• First and foremost, the building block strategy offers OEMs a time-to-market advantage. By providing OEMs a complete system-ready, out-of-the-box (minus the installation of the application software) solution, vendors can offer the OEMs a product they can bring to the market much quicker.
  • Secondly, OEMs have to deal with the burden of legacy products. Large OEMs have an installed base of legacy products draining some of their vital resources. This makes focusing on the integration of new products slow and time consuming. As more and more startups find their way into the competitive marketplace, OEMs are scrambling to stay ahead of the learning curve and be the first to bring their Internet telephony or other solutions to market.

By going with the "building block" approach, OEMs can also realize economies of scale in dealing with a single manufacturer instead of multiple manufacturers. Why should the OEM shop around when looking for DSP technology, when it can get this from the same manufacturer that supplies it with chassis, algorithms, WAN technologies, and Intel-based CPUs? Instead of going through a variety of manufacturers for hardware, algorithms, protocol stacks, Intel CPUs, and more, OEMs can stick with a single company which manufactures all of the needed components into an integrated system. Simply put: This saves time and money.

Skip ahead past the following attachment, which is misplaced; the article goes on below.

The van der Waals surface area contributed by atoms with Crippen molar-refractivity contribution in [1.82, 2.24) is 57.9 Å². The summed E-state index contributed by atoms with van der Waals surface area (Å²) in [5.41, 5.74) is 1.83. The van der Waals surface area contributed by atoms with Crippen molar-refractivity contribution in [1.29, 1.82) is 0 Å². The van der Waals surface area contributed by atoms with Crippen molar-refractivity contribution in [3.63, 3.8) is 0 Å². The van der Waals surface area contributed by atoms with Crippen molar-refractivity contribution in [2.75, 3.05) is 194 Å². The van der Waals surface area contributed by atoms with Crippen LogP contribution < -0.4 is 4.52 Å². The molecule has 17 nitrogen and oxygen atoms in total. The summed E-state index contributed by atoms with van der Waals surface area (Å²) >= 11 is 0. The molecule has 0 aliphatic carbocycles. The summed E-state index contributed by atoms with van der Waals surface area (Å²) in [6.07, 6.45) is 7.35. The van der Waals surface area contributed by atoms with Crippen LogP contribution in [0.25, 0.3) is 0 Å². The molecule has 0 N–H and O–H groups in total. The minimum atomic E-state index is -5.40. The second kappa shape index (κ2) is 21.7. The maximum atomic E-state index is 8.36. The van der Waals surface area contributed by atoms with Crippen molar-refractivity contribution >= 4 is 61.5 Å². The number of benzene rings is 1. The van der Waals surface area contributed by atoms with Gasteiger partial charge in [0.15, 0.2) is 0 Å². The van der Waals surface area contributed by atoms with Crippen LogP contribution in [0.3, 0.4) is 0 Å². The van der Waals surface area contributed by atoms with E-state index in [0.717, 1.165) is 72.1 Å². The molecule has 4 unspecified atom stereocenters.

Until recently, OEMs integrated their own equipment internally. They were able to get some, but not all of the components for their embedded solutions from outside manufacturers. What they couldn't get externally, they had to design and develop internally. This situation led to problems with proprietary equipment, slow development times, system compatibility issues, and long-term maintenance and support of custom systems. All of which meant time and money to both the OEMs and their customers.

However, the convergence of technology, time-to-market and other factors have pressured OEMs to seek better, more integrated design solutions. As a result, OEMs turned to outsourcing as a means of coping with growth and time-to-market considerations.

Today, OEMs are looking to their equipment manufacturers to do more than just develop and manufacture. They are also looking to the manufacturer to: Integrate the system, provide quality assurance testing, provide project management, and offer pilot manufacturing.